Functional connectivity underpinnings of fatigue in "Drug-Naïve" patients with Parkinson's disease.Mov Disord. 2016 10; 31(10):1497-1505.MD
Fatigue is a common problem in PD either in the early or later stage of the disease. Using resting-state functional MRI, we investigated the functional correlates of fatigue in a cohort of "drug-naïve" patients with PD.
MRI at 3Tesla was collected in 40 patients with PD, 20 with and 20 without fatigue, and 20 matched healthy controls. Presence and the severity of fatigue were defined based on the 16-item Parkinson fatigue scale. Single-subject and group-level independent component analysis was used to investigate functional connectivity differences within the major resting state networks between patients subgroups and healthy controls. In addition, we used voxel-based morphometry to test whether between-group functional changes were related to structural differences.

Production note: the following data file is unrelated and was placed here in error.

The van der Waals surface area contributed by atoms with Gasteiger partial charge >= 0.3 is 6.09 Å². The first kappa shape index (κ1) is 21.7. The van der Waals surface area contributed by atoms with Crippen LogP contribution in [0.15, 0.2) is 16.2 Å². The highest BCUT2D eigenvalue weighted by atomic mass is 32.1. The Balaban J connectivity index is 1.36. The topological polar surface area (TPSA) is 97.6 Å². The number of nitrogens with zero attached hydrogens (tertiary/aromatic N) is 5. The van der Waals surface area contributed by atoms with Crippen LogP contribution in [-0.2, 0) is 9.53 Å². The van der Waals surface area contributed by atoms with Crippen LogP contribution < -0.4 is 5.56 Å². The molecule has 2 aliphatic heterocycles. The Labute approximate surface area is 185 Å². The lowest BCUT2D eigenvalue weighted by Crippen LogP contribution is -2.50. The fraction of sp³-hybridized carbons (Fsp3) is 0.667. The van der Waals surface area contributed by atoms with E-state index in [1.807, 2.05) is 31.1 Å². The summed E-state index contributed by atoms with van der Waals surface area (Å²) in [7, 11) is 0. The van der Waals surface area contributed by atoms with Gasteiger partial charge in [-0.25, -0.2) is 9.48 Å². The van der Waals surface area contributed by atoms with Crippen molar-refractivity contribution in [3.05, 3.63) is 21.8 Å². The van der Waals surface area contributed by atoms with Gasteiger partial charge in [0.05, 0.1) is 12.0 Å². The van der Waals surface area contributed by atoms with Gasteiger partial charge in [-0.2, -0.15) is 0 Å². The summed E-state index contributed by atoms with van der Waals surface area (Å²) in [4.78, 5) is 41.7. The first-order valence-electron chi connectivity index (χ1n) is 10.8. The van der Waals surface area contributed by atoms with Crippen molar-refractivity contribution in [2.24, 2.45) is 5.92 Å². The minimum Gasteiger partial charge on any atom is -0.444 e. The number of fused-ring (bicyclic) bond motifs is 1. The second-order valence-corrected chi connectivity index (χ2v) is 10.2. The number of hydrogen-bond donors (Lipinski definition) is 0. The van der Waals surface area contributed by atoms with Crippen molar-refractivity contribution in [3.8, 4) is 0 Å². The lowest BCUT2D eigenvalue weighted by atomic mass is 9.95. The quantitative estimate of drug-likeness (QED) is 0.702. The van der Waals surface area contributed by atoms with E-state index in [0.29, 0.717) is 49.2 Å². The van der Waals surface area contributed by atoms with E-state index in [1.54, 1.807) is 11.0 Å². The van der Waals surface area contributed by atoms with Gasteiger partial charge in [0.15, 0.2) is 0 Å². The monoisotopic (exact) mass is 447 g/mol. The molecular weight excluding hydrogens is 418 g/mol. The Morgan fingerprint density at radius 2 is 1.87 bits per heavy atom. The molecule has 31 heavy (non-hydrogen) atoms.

Distressing fatigue was associated with a decreased connectivity in the supplementary motor area within the sensorimotor network and an increased connectivity in the prefrontal and posterior cingulate cortices within the default mode network (P < 0.05 corrected). Fatigue severity was correlated with both sensorimotor and default mode networks connectivity changes. Voxel-based morphometry analysis did not reveal any significant volume differences between all patients with PD and healthy controls and between patients with PD with and without fatigue (P < 0.05; family-wise error).
Our findings revealed that primary PD-related fatigue is associated with an altered default mode network and sensorimotor network connectivity in drug-naïve patients. We hypothesize that these divergent motor and cognitive networks connectivity changes and their adaptive or maladaptive functional outcome may play a prominent role in the pathophysiology of fatigue in PD. © 2016 International Parkinson and Movement Disorder Society.